defects. These defects may or may not be detected during normal 
operational evaluation, test and validation. This may lead to an unsafe 
condition during in service operation.
    5. Extreme Temperatures: Exposure to an extreme temperature 
environment has the potential to create major hazards. Care must be 
taken to ensure that the lithium battery remains within the 
manufacturer's recommended specification.
    These problems experienced by users of lithium batteries raise 
concern about the use of lithium batteries in aviation. The intent of 
the proposed special condition is to establish appropriate 
airworthiness standards for lithium battery installations in the Model 
A36 airplanes and to ensure, as required by Sec. Sec.  23.1309 and 
23.601, that these battery installations are not hazardous or 


    The special conditions are applicable to the Model A36 airplane. 
Should Avionics apply at a later date for an STC to modify any other 
model included on Type Certificate No. 3A15, to incorporate the same 
novel or unusual design feature, the special conditions would apply to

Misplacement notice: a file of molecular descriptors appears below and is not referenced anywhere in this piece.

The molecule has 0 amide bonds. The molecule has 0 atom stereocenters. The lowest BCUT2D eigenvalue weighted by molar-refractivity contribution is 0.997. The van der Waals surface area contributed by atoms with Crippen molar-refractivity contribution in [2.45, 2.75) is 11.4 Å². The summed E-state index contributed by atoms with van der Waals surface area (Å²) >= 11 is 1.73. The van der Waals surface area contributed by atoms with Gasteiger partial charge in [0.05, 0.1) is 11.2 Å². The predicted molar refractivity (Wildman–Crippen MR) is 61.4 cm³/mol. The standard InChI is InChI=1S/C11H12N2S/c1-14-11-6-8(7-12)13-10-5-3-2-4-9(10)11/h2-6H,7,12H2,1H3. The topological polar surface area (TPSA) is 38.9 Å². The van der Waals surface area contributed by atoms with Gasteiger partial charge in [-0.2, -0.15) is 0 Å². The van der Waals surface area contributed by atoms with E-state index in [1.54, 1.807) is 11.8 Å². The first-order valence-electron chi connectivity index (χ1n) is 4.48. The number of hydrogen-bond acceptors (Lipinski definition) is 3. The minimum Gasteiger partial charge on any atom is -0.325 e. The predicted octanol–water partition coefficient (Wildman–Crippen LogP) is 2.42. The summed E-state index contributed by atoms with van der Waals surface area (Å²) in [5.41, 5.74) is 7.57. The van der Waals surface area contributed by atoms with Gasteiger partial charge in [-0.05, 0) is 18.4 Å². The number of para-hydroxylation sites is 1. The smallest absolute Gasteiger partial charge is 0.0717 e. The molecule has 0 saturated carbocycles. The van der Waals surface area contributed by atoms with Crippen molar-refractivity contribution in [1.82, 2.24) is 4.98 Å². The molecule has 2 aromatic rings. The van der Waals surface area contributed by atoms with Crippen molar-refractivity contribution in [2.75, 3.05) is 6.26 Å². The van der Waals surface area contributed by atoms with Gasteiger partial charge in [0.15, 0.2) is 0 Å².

that model as well.


    This action affects only certain novel or unusual design features 
on the Model A36 airplane. It is not a rule of general applicability 
and affects only the applicant who applied to the FAA for approval of 
these features on the airplane.
    The substance of these special conditions has been subjected to the 
notice and comment period in several prior instances and has been 
derived without substantive change from those previously issued. It is 
unlikely that prior public comment would result in a significant change 
from the subject contained herein. Therefore, notice and opportunity 
for prior public comment hereon are unnecessary and the FAA finds good 
cause, in accordance with 5 U.S. Code Sec. Sec.  553(b)(3)(B) and 
553(d)(3), making these special conditions effective upon issuance. The 
FAA is requesting comments to allow interested persons to submit views 
that may not have been submitted in response to the prior opportunities 
for comment described above.

List of Subjects in 14 CFR Part 23

    Aircraft, Aviation safety, Signs and symbols.


The authority citation for these special conditions is as follows:

    Authority: 49 U.S.C. 106(g), 40113 and 44701; 14 CFR 21.16 and 
21.101; and 14 CFR 11.38 and 11.19.

The Special Conditions

    Accordingly, pursuant to the authority delegated to me by the